Open Access

Fabrication and in vitro evaluation of an articular cartilage extracellular matrix-hydroxyapatite bilayered scaffold with low permeability for interface tissue engineering

  • Yongcheng Wang1, 2,
  • Haoye Meng1,
  • Xueling Yuan1,
  • Jiang Peng1,
  • Quanyi Guo1,
  • Shibi Lu1 and
  • Aiyuan Wang1Email author
Contributed equally
BioMedical Engineering OnLine201413:80

https://doi.org/10.1186/1475-925X-13-80

Received: 27 February 2014

Accepted: 17 June 2014

Published: 20 June 2014

Abstract

Background

Osteochondral interface regeneration is challenging for functional and integrated cartilage repair. Various layered scaffolds have been used to reconstruct the complex interface, yet the influence of the permeability of the layered structure on cartilage defect healing remains largely unknown.

Methods

We designed and fabricated a novel bilayered scaffold using articular cartilage extracellular matrix (ACECM) and hydroxyapatite (HAp), involving a porous, oriented upper layer and a dense, mineralised lower layer. By optimising the HAp/ACECM ratio, differing pore sizes and porosities were obtained simultaneously in the two layers. To evaluate the effects of permeability on cell behaviour, rabbit chondrocytes were seeded.

Results

Morphological observations demonstrated that a gradual interfacial region was formed with pore sizes varying from 128.2 ± 20.3 to 21.2 ± 3.1 μm. The permeability of the bilayered scaffold decreased with increasing compressive strain and HAp content. Mechanical tests indicated that the interface was stable to bearing compressive and shear loads. Accordingly, the optimum HAp/ACECM ratio (7 w/v%) in the layer to mimic native calcified cartilage was found. Chondrocytes could not penetrate the interface and resided only in the upper layer, where they showed high cellularity and abundant matrix deposition.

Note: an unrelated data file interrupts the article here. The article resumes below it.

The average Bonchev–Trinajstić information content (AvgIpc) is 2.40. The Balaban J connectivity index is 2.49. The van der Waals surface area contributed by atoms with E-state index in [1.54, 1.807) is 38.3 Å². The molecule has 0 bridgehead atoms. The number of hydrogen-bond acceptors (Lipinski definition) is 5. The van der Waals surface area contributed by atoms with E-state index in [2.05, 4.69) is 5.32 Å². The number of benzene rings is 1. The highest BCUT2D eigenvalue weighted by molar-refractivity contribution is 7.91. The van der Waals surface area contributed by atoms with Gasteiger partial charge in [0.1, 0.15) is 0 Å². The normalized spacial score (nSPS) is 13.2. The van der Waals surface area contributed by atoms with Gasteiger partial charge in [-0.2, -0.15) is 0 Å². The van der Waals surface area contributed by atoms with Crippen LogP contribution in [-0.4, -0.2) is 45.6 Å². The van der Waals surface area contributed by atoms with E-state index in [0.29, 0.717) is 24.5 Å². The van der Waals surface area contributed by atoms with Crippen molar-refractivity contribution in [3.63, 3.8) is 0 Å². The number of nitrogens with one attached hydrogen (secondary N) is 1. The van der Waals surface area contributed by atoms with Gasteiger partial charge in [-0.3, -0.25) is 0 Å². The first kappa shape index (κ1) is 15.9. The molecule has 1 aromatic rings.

Conclusions

Our findings suggest that a bilayered scaffold with low permeability, rather than complete isolation, represents a promising candidate for osteochondral interface tissue engineering.

Keywords

Extracellular matrix Hydroxyapatite Osteochondral interface Bilayered scaffold Permeability

Introduction

Articular cartilage, a stable load-bearing unit, exhibits very poor regeneration capacity if damaged due to its avascular nature and need for a precise physical environment. Current clinical methods to repair defective cartilage include microfracture, mosaicplasty, and autologous chondrocyte implantation, all of which are inadequate in their ability to regenerate functional cartilage, both in terms of composition and mechanics [1, 2]. In recent years, tissue engineering has become a promising strategy to repair cartilage and osteochondral defects [3, 4].